Unhappiness among members of the establishment with the election of rape- and corruption-accused Jacob Zuma as president in 2009 led to numerous debates about changing the electoral system so that South Africans could elect a president directly, instead of in effect relying on the majority party to do so.

One of the panel members, Jorgen Elklit, a professor at the Aarhus University in Denmark who also served on the IEC in 1994, previously remarked that South Africa’s electoral system is possibly the most proportional system in the world.

Meyer says this isn’t necessarily a good thing, but the same could be argued for a first-past-the-post system. 

“That is why this is an important exercise that we are involved in at the moment. We were trying to take into account the fact that the weakness of our current system is that there is not sufficient representivity, and not sufficient accountability because of the party system and the way it is applied.”

Meyer says the original idea behind a proportional system was that it would represent minorities and smaller parties better, but during the negotiations there was also not enough time to fully consider going any other route. 

“At that stage, there was just not enough time to do a proper exercise to establish constituencies,” he says. “If we went the route of constituencies at that stage, it would have been a failed exercise, but it was in the back of the mind to say, ‘Let’s revisit this subject in the time to come’.” Personally, he says, he’d have preferred for this revisiting to have happened much earlier.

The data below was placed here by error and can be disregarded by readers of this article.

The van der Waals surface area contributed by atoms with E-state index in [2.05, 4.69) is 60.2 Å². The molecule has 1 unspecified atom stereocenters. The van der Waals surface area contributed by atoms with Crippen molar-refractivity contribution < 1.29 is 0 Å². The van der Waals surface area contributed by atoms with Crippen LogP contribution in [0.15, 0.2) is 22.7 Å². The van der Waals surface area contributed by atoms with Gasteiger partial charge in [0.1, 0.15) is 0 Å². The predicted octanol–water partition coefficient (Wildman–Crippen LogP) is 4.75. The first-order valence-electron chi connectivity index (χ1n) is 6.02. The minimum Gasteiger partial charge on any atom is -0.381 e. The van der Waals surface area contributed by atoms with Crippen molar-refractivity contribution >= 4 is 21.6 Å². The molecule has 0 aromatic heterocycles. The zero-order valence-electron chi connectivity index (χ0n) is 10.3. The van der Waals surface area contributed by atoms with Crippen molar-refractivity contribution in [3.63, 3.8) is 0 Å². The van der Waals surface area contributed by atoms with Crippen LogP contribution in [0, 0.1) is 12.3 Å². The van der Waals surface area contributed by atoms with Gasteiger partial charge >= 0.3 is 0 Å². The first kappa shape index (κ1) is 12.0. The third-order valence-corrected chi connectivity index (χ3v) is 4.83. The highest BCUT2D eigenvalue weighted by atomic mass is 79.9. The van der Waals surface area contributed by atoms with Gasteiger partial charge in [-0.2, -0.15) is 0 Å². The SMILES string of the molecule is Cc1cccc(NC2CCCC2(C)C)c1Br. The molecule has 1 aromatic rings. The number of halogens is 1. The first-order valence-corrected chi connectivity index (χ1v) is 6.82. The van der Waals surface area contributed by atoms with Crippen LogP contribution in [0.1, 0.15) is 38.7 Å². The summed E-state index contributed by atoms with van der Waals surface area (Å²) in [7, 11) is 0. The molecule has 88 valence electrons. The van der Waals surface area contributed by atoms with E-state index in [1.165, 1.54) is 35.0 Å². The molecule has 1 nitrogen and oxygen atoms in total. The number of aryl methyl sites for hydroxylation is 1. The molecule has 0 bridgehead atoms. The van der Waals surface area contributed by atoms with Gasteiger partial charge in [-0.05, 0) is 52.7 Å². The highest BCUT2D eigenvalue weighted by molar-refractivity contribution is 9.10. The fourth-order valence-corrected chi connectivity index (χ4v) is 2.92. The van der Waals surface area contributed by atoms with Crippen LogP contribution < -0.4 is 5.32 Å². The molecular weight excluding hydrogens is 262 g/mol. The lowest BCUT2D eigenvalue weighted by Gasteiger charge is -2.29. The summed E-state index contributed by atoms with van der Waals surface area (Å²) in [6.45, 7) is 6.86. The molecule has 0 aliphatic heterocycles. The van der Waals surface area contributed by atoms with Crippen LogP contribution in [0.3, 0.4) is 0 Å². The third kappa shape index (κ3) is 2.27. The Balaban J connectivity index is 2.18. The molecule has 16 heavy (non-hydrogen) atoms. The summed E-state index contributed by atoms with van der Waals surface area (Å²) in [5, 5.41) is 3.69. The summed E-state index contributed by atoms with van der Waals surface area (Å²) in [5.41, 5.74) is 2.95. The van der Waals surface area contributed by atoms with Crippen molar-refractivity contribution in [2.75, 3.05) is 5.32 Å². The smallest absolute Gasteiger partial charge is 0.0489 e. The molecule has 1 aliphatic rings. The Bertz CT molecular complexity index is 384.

The current proportional representation system gives parties a lot of power, because it means candidates have to please the party to stay in office or on the list. It’s not impossible that political parties could drag their feet with the Electoral Act amendments. In that respect, Swanepoel says, after the panel comes up with models it would test these with the broader public so that when these models are presented to the parties, the panel could convey the public’s sentiments about these as well. It’s also hoped that an improved electoral system that would allow voters to hold politicians directly accountable would encourage more voters to participate and stem the decline in turnout.

“The lack of a face and a person representing me as an individual is the biggest frustration with voters, and one hears that quite often. People don’t know where to file their complaint. They send it to the party offices and never hear anything back, and that is where the constituency system has value,” Meyer says.

Another panel member, Ebrahim Fakir from the Auwal Socio-Economic Research Institute, has previously pointed out that a constituency-based system doesn’t automatically bring about accountability or responsiveness, as is evident in Zimbabwe.

Unhappiness among members of the establishment with the election of rape- and corruption-accused Jacob Zuma as president in 2009 led to numerous debates about changing the electoral system so that South Africans could elect a president directly, instead of in effect relying on the majority party to do so.

A provision that would allow independent candidates to run for office could, theoretically, make this happen, but experts seem to agree that the possibility is slim that the changes effected will be quite that extensive. DM